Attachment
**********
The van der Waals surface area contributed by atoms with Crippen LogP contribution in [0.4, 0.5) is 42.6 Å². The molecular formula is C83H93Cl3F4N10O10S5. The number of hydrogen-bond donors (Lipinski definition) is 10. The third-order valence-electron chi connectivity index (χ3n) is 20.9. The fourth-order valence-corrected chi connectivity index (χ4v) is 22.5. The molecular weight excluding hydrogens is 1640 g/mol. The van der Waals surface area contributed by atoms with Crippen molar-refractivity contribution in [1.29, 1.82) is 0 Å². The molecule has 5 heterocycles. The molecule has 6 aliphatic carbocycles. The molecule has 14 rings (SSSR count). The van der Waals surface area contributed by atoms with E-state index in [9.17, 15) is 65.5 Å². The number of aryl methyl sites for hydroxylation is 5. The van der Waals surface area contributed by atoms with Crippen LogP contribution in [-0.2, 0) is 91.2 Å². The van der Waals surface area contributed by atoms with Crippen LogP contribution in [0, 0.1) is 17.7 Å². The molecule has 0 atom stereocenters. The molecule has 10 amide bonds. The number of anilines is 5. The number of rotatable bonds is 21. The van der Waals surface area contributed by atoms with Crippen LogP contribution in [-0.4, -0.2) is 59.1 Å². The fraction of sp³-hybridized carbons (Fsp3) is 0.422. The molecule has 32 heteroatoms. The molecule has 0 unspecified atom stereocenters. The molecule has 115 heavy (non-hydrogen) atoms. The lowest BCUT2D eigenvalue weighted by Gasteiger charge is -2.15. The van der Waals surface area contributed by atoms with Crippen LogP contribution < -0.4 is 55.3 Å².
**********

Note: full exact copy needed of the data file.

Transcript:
The van der Waals surface area contributed by atoms with Crippen LogP contribution in [0.4, 0.5) is 42.6 Å². The molecular formula is C83H93Cl3F4N10O10S5. The number of hydrogen-bond donors (Lipinski definition) is 10. The third-order valence-electron chi connectivity index (χ3n) is 20.9. The fourth-order valence-corrected chi connectivity index (χ4v) is 22.5. The molecular weight excluding hydrogens is 1640 g/mol. The van der Waals surface area contributed by atoms with Crippen molar-refractivity contribution in [1.29, 1.82) is 0 Å². The molecule has 5 heterocycles. The molecule has 6 aliphatic carbocycles. The molecule has 14 rings (SSSR count). The van der Waals surface area contributed by atoms with E-state index in [9.17, 15) is 65.5 Å². The number of aryl methyl sites for hydroxylation is 5. The van der Waals surface area contributed by atoms with Crippen LogP contribution in [-0.2, 0) is 91.2 Å². The van der Waals surface area contributed by atoms with Crippen LogP contribution in [0, 0.1) is 17.7 Å². The molecule has 0 atom stereocenters. The molecule has 10 amide bonds. The number of anilines is 5. The number of rotatable bonds is 21. The van der Waals surface area contributed by atoms with Crippen LogP contribution in [-0.4, -0.2) is 59.1 Å². The fraction of sp³-hybridized carbons (Fsp3) is 0.422. The molecule has 32 heteroatoms. The molecule has 0 unspecified atom stereocenters. The molecule has 115 heavy (non-hydrogen) atoms. The lowest BCUT2D eigenvalue weighted by Gasteiger charge is -2.15. The van der Waals surface area contributed by atoms with Crippen LogP contribution < -0.4 is 55.3 Å².